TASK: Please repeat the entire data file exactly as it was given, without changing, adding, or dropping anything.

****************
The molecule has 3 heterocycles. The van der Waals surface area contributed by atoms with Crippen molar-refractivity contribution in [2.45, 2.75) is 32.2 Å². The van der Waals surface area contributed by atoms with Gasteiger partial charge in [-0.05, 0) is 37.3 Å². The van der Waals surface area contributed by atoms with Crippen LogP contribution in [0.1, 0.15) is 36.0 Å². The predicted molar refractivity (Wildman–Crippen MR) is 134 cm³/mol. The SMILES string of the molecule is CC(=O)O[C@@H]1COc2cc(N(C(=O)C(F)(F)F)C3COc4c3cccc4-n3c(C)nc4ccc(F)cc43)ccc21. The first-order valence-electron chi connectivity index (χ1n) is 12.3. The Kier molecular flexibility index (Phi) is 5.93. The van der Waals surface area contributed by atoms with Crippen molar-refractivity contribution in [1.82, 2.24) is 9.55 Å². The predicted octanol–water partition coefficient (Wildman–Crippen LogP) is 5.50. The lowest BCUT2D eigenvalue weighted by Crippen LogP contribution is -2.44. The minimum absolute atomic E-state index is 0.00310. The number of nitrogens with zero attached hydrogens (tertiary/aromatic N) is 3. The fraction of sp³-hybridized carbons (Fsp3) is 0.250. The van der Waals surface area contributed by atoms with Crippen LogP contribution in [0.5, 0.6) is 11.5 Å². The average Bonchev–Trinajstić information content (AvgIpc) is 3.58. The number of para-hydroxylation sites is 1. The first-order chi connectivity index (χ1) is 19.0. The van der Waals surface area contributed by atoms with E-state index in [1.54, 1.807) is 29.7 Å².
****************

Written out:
The molecule has 3 heterocycles. The van der Waals surface area contributed by atoms with Crippen molar-refractivity contribution in [2.45, 2.75) is 32.2 Å². The van der Waals surface area contributed by atoms with Gasteiger partial charge in [-0.05, 0) is 37.3 Å². The van der Waals surface area contributed by atoms with Crippen LogP contribution in [0.1, 0.15) is 36.0 Å². The predicted molar refractivity (Wildman–Crippen MR) is 134 cm³/mol. The SMILES string of the molecule is CC(=O)O[C@@H]1COc2cc(N(C(=O)C(F)(F)F)C3COc4c3cccc4-n3c(C)nc4ccc(F)cc43)ccc21. The first-order valence-electron chi connectivity index (χ1n) is 12.3. The Kier molecular flexibility index (Phi) is 5.93. The van der Waals surface area contributed by atoms with Crippen molar-refractivity contribution in [1.82, 2.24) is 9.55 Å². The predicted octanol–water partition coefficient (Wildman–Crippen LogP) is 5.50. The lowest BCUT2D eigenvalue weighted by Crippen LogP contribution is -2.44. The minimum absolute atomic E-state index is 0.00310. The number of nitrogens with zero attached hydrogens (tertiary/aromatic N) is 3. The fraction of sp³-hybridized carbons (Fsp3) is 0.250. The van der Waals surface area contributed by atoms with Crippen LogP contribution in [0.5, 0.6) is 11.5 Å². The average Bonchev–Trinajstić information content (AvgIpc) is 3.58. The number of para-hydroxylation sites is 1. The first-order chi connectivity index (χ1) is 19.0. The van der Waals surface area contributed by atoms with E-state index in [1.54, 1.807) is 29.7 Å².